Though perhaps short of a “turnaround,” the improvement of Belarus’s relations with the West, nevertheless, continues, albeit without visible breakthroughs. Thus, Eric Rubin, US Deputy Assistant Secretary of the State, opined during his early-March 2015 visit to Minsk that by improving relations with Belarus, the United States actually upholds its independence. Rubin expects Belarus will release the remaining political prisoners, allowing the rest of US sanctions on the country to be removed (, March 3). Moreover, writing for, Belarus’s most visited non-government news and analysis portal, the political commentator Artym Shraibman observed that Minsk is holding firm in regard to the Western demand to release political prisoners. Moreover, one of them, Nikolay Dedok, has just received an unexpected one-year extension of his prison term because of his alleged violation of the prison dress code. Minsk, however, has noticed that the value of political prisoners’ release in the overall gambit with the West has declined on the West’s own initiative; so Minsk is in no hurry to oblige, Shraibman believes (, March 2).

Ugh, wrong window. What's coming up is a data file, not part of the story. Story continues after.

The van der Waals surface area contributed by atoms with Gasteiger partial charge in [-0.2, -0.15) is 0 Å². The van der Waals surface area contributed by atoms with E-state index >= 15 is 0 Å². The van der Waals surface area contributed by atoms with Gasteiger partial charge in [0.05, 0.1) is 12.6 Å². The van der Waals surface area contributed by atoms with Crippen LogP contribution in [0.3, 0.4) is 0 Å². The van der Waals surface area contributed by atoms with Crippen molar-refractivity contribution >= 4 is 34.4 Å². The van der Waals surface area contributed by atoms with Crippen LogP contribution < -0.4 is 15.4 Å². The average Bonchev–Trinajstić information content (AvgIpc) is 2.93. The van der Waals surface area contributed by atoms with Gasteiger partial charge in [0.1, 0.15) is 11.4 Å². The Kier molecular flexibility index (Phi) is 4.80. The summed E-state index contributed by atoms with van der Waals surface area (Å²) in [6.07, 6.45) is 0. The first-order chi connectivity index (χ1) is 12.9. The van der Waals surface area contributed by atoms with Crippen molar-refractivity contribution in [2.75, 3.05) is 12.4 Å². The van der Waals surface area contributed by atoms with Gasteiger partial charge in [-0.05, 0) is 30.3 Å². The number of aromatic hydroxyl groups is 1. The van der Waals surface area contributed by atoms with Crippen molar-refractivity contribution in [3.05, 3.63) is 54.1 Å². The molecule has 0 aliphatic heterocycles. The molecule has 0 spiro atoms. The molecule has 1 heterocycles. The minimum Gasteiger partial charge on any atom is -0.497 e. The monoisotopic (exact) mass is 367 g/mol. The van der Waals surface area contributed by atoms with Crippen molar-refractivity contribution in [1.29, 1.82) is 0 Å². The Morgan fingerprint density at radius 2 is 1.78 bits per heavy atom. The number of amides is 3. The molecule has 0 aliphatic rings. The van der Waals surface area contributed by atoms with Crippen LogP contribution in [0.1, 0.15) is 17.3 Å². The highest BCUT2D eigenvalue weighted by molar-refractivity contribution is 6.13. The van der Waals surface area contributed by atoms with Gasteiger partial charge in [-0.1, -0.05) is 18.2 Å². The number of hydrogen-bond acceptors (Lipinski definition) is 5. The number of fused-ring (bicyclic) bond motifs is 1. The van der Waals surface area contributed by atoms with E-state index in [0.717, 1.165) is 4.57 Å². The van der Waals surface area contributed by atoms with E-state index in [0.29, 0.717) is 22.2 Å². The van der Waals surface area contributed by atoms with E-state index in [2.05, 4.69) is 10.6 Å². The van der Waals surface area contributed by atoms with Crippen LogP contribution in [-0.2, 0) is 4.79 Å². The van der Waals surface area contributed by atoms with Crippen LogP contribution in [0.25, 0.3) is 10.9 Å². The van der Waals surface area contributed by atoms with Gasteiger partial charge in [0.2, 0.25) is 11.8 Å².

At the same time, few problems still remain to be resolved in the ongoing negotiations about the simplification of the visa regime with the European Union. It is likely that the final decision will be announced at the upcoming Riga summit of the EU’s Eastern Partnership (, March 3).

By all appearances, developments in Belarus have once again entered a kind of stasis—that is, a state of equilibrium caused by opposing forces. Considering the current armed conflict to the south of Belarus and political assassinations to its east, such stasis is no small achievement for Belarus’s political regime.